Reece Peterson set to retire after 39 years at SECD
06 Apr 2017
A lot has changed in the University of Nebraska-Lincoln’s Department of Special Education and Communication Disorders since 1978, but there has also been one constant during that time –Reece Peterson. A professor in the special education program, Peterson will walk out of the Barkley Memorial Center May 15 and into a new chapter – retirement – ending his 39-year career at the university.
The department will host a farewell reception to celebrate Peterson’s retirement from 3:30-5:30 p.m. Friday, April 28, at the Nebraska East Union. A short program is scheduled to begin at 4 p.m.
When Peterson joined the faculty at Nebraska, he had spent one year as a grant-funded assistant professor at Drake University. Although he hoped to receive a permanent faculty position at Nebraska, he didn’t expect it to be the last stop of his career.
“I was on a grant for the first year, but after that it was changed over to a regular faculty line,” Peterson said. “I had hoped this would be a more permanent spot, but I had no clue that I would spend this much time in one place.”
Peterson offered a simple explanation for why he stayed at Nebraska all those years: getting to do work he enjoyed.
“Kids with emotional and behavior problems were my main focus, plus the law and policy side of special education. Those were things I was allowed to continue to work on, and did. I was never totally a researcher, never totally a teacher trainer, but really kind of a mix. When I was hired, special education was still fairly new, so it was a matter of trying to work with the state department of education and local districts to set up policies and procedures, as well as training and in-service options. It was a mix of things I enjoyed.”
Another reason Peterson spent the remainder of his career at Nebraska was his involvement in the Midwest Symposium for Leadership in Behavior Disorders, an organization formed in 1982 that holds annual conferences for professionals who focus on working with children and youth with emotional and behavioral disorders. Peterson has been an instrumental member of the organization throughout his career, including serving as chair and co-founder from 1982-91.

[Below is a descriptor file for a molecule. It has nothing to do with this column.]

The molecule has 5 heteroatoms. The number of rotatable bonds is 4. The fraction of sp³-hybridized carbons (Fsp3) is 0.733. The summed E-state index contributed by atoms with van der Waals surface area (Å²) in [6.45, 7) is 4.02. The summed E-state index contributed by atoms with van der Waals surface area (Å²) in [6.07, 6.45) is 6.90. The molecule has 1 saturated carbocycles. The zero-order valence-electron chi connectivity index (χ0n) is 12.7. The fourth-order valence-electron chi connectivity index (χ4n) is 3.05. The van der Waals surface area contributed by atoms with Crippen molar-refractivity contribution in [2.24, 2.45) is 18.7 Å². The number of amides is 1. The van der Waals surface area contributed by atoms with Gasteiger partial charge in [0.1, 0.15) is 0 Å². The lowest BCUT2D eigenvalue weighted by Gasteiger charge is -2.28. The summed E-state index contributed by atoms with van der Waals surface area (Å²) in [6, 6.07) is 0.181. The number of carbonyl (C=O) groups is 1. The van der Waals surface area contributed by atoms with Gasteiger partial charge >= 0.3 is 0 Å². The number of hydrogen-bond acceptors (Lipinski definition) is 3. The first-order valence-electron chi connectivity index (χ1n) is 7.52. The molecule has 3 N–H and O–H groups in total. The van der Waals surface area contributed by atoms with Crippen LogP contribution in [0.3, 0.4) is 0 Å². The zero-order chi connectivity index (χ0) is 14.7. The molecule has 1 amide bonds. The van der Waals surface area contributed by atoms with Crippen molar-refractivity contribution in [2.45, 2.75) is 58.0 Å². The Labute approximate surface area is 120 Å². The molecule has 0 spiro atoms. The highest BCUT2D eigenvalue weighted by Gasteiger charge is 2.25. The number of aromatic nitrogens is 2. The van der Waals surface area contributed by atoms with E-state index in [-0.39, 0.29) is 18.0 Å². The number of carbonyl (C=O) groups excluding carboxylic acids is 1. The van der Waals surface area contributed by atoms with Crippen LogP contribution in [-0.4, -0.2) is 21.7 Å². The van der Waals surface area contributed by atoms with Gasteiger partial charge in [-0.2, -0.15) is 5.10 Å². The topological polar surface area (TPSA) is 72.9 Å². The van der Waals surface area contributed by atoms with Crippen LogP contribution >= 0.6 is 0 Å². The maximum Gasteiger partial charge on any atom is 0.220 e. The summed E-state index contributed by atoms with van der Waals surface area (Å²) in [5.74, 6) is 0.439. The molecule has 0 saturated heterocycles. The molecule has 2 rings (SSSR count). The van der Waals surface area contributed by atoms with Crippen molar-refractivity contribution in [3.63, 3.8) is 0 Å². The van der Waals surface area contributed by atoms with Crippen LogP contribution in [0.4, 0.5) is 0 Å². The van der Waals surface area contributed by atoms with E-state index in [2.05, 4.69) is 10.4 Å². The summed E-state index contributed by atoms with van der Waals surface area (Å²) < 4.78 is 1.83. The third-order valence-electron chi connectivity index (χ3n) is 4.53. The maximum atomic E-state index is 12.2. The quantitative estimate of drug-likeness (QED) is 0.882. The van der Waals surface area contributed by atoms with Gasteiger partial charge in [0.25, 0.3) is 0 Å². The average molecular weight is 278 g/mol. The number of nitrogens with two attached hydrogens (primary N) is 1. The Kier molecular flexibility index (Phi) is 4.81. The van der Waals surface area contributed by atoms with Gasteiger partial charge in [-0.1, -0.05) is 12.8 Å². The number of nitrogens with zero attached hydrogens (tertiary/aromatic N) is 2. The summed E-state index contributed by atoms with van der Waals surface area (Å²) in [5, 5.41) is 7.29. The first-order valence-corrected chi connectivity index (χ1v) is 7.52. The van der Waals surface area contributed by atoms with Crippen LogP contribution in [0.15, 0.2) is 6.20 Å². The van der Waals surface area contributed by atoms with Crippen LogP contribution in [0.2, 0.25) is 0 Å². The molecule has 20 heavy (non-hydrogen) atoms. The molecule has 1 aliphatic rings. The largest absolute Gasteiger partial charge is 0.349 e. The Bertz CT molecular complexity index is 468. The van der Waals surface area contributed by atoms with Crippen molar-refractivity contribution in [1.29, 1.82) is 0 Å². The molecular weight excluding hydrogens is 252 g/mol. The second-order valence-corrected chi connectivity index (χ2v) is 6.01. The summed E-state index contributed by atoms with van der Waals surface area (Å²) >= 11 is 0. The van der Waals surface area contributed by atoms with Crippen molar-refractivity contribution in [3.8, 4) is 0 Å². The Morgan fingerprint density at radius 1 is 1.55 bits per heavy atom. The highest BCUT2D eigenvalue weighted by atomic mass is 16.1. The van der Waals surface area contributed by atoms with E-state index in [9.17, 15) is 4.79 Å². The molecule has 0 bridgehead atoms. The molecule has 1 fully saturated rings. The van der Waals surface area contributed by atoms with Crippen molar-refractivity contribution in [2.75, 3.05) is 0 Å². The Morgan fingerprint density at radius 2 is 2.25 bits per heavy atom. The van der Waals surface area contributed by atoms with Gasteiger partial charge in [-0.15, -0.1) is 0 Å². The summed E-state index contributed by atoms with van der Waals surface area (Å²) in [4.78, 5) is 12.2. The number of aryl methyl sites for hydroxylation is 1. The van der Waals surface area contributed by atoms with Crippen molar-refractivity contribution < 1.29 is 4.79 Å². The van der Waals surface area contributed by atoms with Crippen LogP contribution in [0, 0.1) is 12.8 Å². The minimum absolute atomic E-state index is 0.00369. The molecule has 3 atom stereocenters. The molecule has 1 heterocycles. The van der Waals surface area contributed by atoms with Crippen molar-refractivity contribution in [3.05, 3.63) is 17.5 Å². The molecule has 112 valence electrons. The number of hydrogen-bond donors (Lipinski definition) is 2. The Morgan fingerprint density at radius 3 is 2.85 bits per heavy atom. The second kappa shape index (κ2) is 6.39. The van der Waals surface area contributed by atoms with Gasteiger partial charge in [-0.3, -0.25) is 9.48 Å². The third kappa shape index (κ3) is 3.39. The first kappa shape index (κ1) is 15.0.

“It has been a great network of colleagues,” Peterson said. “We enjoyed getting together and planning these conferences, and getting to know people all over the country. It was a support network that you didn’t want to give up or move away from.”
Over the last several years, Peterson has directed the Student Engagement Project, a state-funded project to assist schools with diminishing the use of exclusionary discipline and reducing school dropout.
“That’s been a really fun thing for me to do in a couple respects – one is these young people who have been working for me are just great, and secondly, getting familiar with this wide range of topics has permitted me to learn a ton. I hope it’s been great for those students to learn some of these things, too.”
Another highlight of his career was also one of his most nerve-racking experiences, and it occurred because of his extensive work in crisis intervention training as it related to restraint and seclusion in schools.
“In 2009, I was asked to go to Washington, D.C., to testify at the U.S. House of Representatives committee regarding the bill they were working on. That was definitely a highlight, but totally scary. I’ve never been so nervous. Sitting on this panel and testifying was really rugged, but obviously, that was a big highlight as well.”
Over the course of his 39 years at Nebraska, Peterson has been through several changes – two additions and renovations to the Barkley Memorial Center, typing manuscripts on typewriters to using computers to edit documents, and increased use of email are a few. He knows, though, that retirement will bring even more change.
“It’s just going to be different, not having the office. I’m usually here before 8 a.m., and often don’t leave until after 6 p.m. I spend a lot of time in the Barkley Center, and that’s going to be different. I certainly am going to miss these current students who are working for me, and I’ll miss the students in classes.”
Special Education and Communication Disorders
College of Education and Human Sciences